Troutman returns to UCA, passes 1,000 points

Ashton Troutman of Uwharrie Charter Academy goes up for a shot against Trinity last season. (PJ Ward-Brown/Randolph Record).

ASHEBORO – Ashton Troutman returned to the Uwharrie Charter Academy boys’ basketball team and pretty much picked up where he left off.

After spending a few months as a transfer at The Burlington School, Troutman decided to finish his high school career where it began.

“It was just a lot (of reasons), nothing basketball related,” Troutman said of coming back to UCA. “I just had a good three years at Uwharrie and I missed what was going on. I was missing my home and my family.”

In his fourth game this season, Troutman reached a milestone. He scored his 1,000th career point Friday night in an 83-64 loss at Richmond County. The milestone basket – a contested layup in traffic – was part of his 34-point outburst.

Troutman, a 6-foot-8 post player, was the centerpiece of UCA’s Piedmont Athletic Conference Tournament championship last season. His return could shake up the PAC’s projected pecking order, though he’s the only returning starter for the Eagles.

He transferred to TBS, which is the two-time defending Class 2-A state champion in the North Carolina Independent Schools Athletic Association, in an effort to expand his exposure and see a different level of competition. TBS school plays a schedule with national flavor.

Here’s Ashton Troutman dunking during last February’s PAC Tournament championship game against Providence Grove. (PJ Ward-Brown/Randolph Record)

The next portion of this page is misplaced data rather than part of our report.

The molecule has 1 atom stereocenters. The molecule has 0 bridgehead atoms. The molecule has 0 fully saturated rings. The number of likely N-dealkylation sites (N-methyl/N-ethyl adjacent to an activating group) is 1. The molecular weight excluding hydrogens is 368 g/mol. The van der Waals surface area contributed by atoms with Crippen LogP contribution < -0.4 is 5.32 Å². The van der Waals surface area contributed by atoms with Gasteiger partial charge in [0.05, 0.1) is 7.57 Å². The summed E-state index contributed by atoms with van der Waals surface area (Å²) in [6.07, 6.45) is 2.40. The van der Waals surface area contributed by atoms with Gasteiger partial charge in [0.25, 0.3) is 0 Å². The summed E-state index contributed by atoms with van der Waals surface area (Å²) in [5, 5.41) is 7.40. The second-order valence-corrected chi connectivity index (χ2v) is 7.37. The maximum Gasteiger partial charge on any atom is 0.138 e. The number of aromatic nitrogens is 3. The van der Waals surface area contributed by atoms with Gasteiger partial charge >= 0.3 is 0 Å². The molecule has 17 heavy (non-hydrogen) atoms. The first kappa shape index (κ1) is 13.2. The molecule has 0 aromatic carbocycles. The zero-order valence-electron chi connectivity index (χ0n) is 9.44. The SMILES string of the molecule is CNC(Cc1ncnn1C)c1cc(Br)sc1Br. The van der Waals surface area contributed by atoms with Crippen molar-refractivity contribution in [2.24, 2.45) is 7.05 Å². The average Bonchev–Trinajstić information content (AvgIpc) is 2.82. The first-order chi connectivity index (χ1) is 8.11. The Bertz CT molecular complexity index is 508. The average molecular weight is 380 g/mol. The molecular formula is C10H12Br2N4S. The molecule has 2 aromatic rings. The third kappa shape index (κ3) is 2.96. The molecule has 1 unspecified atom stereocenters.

Troutman was involved in fall competitions with TBS, but his return to UCA came before official games and thus his eligibility wasn’t affected.

Troutman, already the school-record holder for points, had 15 points in the Eagles’ season-opening 77-33 loss to visiting Chatham Charter. Three days later, he poured in 32 points – all in the first half — in an 85-37 romp past Bethany Community. He racked up 24 points in a 45-33 loss last week at Southern Guilford.

Troutman had planned to commute from his Asheboro home to Burlington, but that became too taxing and he began living with a family of another TBS player.

“I just got tired of living up there,” he said.

On the court at TBS, which sometimes has college coaches and scouts representing recruiting services attend practices, Troutman was part of a low post pairing with highly regarded Ty Outlaw.

“I was in the starting lineup,” Troutman said. “I had gotten a lot better with all the workouts. We just made each other better.”

He has been recruited by a variety of colleges. Some of the exposure might wane, but college coaching staffs will know where to find him.

“I was getting the looks I wanted,” he said of his time in the TBS program. “It’s a risk (coming back to UCA) that I’m willing to take.”

Troutman, who averaged 20.9 points and 10 rebounds per game last season, said his relationship with UCA coach Brad Monroe, who has been with the Eagles throughout the player’s career, remained strong even with the brief transfer. He said the coach has been supportive of each move.

“He has always got the best out of me,” Troutman said.
The Eagles will need plenty from their senior standout, who faces double- and triple-team defensive tactics.

“It’s a lot like last year,” he said. “We’ve got a couple shooters. I know how to get others involved.”

The 1,000-point plateau was a nice marker, something he had considered for several years. He has been UCA’s leading scorer in each of the last three seasons.

“Since my freshman year, when I realized I could put up points like I could, I knew I really would like to do that,” he said of the 1,000 points.

Troutman’s scoring numbers would be higher if not for the COVID-reduced schedule in his sophomore year and missing three games with an injury last season

By Bob Sutton